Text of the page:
Pollution control, in environmental engineering, any of a variety of means employed to limit damage done to the environment by the discharge of harmful substances and energies. Specific means of pollution control might include refuse disposal systems such as sanitary landfills, emission control systems for automobiles, sedimentation tanks in sewerage systems, the electrostatic precipitation of impurities from industrial gas, or the practice of recycling. For full treatment of major areas of pollution control, seeair pollution control, wastewater treatment, solid-waste management, and hazardous-waste management.
Next to the conservation of species from the loss of biological diversity, the control of pollution is the conservation problem of greatest magnitude; it might even be argued that pollution control is more urgent and important. Ultimately, the control of pollution involves a number of social decisions: 1) not to allow the escape into the environment of substances or forms of energy that are harmful to life, 2) to contain and recycle those substances that could be harmful if released into the environment in excessive quantities, and 3) not to release into the environment substances that persist and are toxic to living things. The knowledge and technology needed to put these decisions to work are now available. Pollution control does not mean an abandonment of existing productive human activities but their reordering so as to guarantee that their side effects do not outweigh their advantages.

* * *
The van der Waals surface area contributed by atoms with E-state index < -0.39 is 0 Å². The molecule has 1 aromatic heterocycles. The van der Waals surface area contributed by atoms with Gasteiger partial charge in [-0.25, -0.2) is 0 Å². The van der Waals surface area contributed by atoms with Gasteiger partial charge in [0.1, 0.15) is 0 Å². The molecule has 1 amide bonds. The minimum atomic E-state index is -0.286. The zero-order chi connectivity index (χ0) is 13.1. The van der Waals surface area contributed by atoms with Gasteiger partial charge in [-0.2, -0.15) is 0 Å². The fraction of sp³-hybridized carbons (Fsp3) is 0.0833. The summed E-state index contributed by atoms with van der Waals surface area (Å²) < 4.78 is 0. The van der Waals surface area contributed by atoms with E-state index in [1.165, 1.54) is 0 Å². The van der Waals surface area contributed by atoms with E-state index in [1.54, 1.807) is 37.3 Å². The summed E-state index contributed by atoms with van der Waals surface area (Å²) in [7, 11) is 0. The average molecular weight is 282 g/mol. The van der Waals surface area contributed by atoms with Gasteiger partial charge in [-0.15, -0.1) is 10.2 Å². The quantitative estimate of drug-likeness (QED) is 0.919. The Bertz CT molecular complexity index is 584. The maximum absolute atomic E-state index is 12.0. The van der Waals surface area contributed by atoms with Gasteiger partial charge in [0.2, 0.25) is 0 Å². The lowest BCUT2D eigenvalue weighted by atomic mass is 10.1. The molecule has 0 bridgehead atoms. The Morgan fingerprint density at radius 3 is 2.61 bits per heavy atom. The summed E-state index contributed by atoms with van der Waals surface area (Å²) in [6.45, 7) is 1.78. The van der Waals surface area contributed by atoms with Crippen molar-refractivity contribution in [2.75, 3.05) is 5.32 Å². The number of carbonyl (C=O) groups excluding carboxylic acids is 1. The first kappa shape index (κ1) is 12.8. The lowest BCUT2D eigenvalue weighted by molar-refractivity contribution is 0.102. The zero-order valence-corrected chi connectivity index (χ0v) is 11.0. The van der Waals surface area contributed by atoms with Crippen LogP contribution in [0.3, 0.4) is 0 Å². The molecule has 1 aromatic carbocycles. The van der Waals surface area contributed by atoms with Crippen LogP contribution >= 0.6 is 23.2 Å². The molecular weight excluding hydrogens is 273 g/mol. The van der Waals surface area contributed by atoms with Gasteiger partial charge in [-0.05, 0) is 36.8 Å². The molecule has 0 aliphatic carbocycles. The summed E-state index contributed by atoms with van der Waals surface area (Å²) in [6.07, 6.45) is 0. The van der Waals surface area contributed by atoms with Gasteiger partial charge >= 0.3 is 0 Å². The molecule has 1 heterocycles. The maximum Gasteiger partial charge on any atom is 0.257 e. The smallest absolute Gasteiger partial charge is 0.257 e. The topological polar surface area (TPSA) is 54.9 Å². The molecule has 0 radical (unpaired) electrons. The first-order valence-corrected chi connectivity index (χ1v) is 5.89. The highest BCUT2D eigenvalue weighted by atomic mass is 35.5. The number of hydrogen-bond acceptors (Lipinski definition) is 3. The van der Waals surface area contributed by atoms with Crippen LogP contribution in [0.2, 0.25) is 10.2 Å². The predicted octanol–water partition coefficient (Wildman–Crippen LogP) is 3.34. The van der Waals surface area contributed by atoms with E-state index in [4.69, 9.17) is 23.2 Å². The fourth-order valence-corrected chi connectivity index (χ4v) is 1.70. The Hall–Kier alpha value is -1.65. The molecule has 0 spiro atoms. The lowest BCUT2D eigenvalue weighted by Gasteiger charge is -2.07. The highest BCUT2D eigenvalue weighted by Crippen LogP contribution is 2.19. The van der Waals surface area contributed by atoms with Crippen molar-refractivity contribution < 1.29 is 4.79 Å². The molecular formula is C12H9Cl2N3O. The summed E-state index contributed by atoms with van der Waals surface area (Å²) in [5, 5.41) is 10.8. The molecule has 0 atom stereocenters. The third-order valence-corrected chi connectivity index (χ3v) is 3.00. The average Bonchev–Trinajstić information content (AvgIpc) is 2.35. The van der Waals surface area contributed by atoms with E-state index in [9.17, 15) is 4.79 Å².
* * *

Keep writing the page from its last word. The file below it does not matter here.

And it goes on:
However, for economic reasons, none of these measures is applied universally, and political and social pressures have not yet forced their application. Developing countries have expressed fear that excessive concern over pollution could impede their economic development—and indeed some of these countries have become sanctuaries for industries that find it less expensive to operate there than in areas with more rigorous standards. It is apparent that pollution control, regardless of the advanced state of its technology, will become a reality only when people demand it and only when nations are willing to agree on appropriate international standards.
“The architect of the cosmos is not a common man but He is supernatural, super-heroic and un-earthly”
The above dialogue light-footedly tells us that the maker of the entire universe is The Fabricator and we all are mere janitors of it. But do we truly live up to this…? In today’s world of crime, animosity, hatred, destruction, etc., do we really follow this….??? It’s a thought to ponder upon.
Industrialization took birth around the 18th century. This is when man became self-absorbed and started the exploitation of the nature. The need for the sustenance of the biotic world marred the abiotic world. Industrialization gave nativity to urbanization and this in turn forced people from villages to move towards the cities in search of livelihood. All this led to ecological imbalance and thus resulted in environmental pollution.
Environmental pollution is categorized into three viz. air, water and land. The emission from industries and manufacturing activities, burning of fossil fuels, household and farming chemicals, etc. are the root causes of air pollution. Common air pollutants are carbon dioxide, carbon monoxide, nitrogen dioxide, so on and so forth. Government should invest in wind energy and solar energy, as well as other renewable energy, to minimize burning of fossil fuels, which cause heavy air pollution. We should encourage our family to use the bus, train or bike when commuting. If we all do this, there will be fewer cars on road and less fumes. Recycle and re-use things. This will minimize the dependence of producing new things. Remember manufacturing industries create a lot of pollution, so if we can re-use things like shopping plastic bags, clothing, paper and bottles, it can help. Wise usage of energy will cut down the amount of pollution we create.